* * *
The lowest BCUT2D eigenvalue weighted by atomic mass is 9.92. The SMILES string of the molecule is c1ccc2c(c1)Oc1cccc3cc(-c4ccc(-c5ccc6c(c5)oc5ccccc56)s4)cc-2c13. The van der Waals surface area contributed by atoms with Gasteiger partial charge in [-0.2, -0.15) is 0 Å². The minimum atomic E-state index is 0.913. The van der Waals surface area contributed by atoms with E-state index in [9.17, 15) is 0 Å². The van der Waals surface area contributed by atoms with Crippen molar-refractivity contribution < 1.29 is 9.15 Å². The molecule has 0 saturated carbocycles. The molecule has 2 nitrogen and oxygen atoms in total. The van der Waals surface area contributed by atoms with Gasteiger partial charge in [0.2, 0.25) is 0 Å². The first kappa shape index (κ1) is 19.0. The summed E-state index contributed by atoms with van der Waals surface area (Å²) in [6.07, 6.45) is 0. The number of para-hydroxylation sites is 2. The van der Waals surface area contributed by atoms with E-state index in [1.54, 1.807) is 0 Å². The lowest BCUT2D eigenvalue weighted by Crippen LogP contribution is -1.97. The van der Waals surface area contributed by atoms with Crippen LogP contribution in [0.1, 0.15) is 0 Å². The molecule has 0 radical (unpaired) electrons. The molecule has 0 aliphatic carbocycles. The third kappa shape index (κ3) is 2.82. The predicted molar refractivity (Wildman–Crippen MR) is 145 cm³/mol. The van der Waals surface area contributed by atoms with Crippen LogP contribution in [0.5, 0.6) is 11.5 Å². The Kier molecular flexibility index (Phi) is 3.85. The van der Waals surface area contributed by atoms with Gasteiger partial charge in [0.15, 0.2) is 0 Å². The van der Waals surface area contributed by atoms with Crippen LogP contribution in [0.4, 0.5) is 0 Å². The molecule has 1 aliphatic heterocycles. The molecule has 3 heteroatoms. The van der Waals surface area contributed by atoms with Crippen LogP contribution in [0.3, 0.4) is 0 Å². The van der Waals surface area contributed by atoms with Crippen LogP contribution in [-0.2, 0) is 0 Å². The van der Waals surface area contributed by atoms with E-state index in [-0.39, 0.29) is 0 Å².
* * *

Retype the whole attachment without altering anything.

The lowest BCUT2D eigenvalue weighted by atomic mass is 9.92. The SMILES string of the molecule is c1ccc2c(c1)Oc1cccc3cc(-c4ccc(-c5ccc6c(c5)oc5ccccc56)s4)cc-2c13. The van der Waals surface area contributed by atoms with Gasteiger partial charge in [-0.2, -0.15) is 0 Å². The minimum atomic E-state index is 0.913. The van der Waals surface area contributed by atoms with E-state index in [9.17, 15) is 0 Å². The van der Waals surface area contributed by atoms with Crippen molar-refractivity contribution < 1.29 is 9.15 Å². The molecule has 0 saturated carbocycles. The molecule has 2 nitrogen and oxygen atoms in total. The van der Waals surface area contributed by atoms with Gasteiger partial charge in [0.2, 0.25) is 0 Å². The first kappa shape index (κ1) is 19.0. The summed E-state index contributed by atoms with van der Waals surface area (Å²) in [6.07, 6.45) is 0. The number of para-hydroxylation sites is 2. The van der Waals surface area contributed by atoms with E-state index in [1.54, 1.807) is 0 Å². The lowest BCUT2D eigenvalue weighted by Crippen LogP contribution is -1.97. The van der Waals surface area contributed by atoms with Crippen LogP contribution in [0.1, 0.15) is 0 Å². The molecule has 0 radical (unpaired) electrons. The molecule has 0 aliphatic carbocycles. The third kappa shape index (κ3) is 2.82. The predicted molar refractivity (Wildman–Crippen MR) is 145 cm³/mol. The van der Waals surface area contributed by atoms with Crippen LogP contribution in [0.5, 0.6) is 11.5 Å². The Kier molecular flexibility index (Phi) is 3.85. The van der Waals surface area contributed by atoms with Gasteiger partial charge in [0.15, 0.2) is 0 Å². The van der Waals surface area contributed by atoms with Crippen LogP contribution in [0.4, 0.5) is 0 Å². The molecule has 1 aliphatic heterocycles. The molecule has 3 heteroatoms. The van der Waals surface area contributed by atoms with Crippen LogP contribution in [0.3, 0.4) is 0 Å². The van der Waals surface area contributed by atoms with Crippen LogP contribution in [-0.2, 0) is 0 Å². The van der Waals surface area contributed by atoms with E-state index in [-0.39, 0.29) is 0 Å².